- Associated Press - Thursday, June 12, 2014

ALBUQUERQUE, N.M. (AP) - U.S. Sen. Tom Udall on Thursday introduced legislation calling for more funding and scientific research as New Mexico grapples with its fourth straight year of severe drought and increasing water scarcity.

The wide-ranging legislation is a result of a water conference Udall and New Mexico State University held in 2012 in which ranchers, farmers, irrigation managers and communities were brought together in hopes of finding new ways to stretch the state’s dwindling water supplies.

“Doing more with less is a challenge I know we can meet - but we have to work together,” Udall said in a statement. “Federal government resources for new water projects are increasingly scarce, but by being smart, flexible, and adaptive, we can manage the water we have and continue to grow and thrive.”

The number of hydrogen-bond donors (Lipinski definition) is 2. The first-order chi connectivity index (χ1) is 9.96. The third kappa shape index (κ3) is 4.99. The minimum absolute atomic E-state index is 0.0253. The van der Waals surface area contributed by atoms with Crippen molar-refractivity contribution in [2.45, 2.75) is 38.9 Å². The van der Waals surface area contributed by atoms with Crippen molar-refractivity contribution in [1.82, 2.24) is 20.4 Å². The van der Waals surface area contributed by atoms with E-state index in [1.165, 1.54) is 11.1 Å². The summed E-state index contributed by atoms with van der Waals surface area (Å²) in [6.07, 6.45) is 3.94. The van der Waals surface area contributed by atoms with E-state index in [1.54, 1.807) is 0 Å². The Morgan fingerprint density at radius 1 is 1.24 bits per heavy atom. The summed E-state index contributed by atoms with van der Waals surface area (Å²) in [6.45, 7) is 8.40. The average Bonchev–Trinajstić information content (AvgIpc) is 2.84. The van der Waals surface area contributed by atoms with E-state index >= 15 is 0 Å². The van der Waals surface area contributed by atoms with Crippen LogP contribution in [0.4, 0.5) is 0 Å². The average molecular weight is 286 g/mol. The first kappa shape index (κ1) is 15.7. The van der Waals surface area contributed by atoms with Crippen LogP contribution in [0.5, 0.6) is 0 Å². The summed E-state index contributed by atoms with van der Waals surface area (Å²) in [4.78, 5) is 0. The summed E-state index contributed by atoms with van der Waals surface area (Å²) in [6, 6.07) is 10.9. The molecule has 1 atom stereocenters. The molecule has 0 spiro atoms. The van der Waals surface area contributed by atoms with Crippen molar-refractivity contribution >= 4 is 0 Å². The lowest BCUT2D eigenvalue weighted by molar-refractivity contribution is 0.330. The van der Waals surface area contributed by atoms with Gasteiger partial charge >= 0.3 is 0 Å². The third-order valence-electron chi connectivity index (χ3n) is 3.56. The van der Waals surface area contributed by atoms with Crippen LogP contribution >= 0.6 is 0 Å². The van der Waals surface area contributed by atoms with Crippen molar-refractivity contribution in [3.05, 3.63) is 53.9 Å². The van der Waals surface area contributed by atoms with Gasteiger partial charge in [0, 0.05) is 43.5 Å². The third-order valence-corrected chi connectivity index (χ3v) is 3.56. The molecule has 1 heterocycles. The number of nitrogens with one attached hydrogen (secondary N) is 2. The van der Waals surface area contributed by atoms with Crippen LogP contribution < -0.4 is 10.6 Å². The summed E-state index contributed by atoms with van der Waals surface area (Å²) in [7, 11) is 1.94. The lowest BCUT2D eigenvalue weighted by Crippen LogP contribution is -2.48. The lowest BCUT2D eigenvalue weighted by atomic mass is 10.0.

Udall says the purpose of the bill is to use available federal resources to help New Mexico become more efficient when it comes to water use.

The legislation calls for making as much as $100 million available for drought relief, which could include water exchanges between different districts, emergency pumping projects, activities to reduce demand and pilot projects for developing brackish water.

The bill would authorize $18 million to help irrigation districts make their systems more efficient and to install measuring devices that would clear the way for leasing programs.

Another $30 million would be used for a water-acquisition program in which voluntary sellers would provide water to benefit endangered species and river restoration around the state.

The measure also directs the National Academy of Sciences to study potential changes to reservoir management along the Rio Grande.

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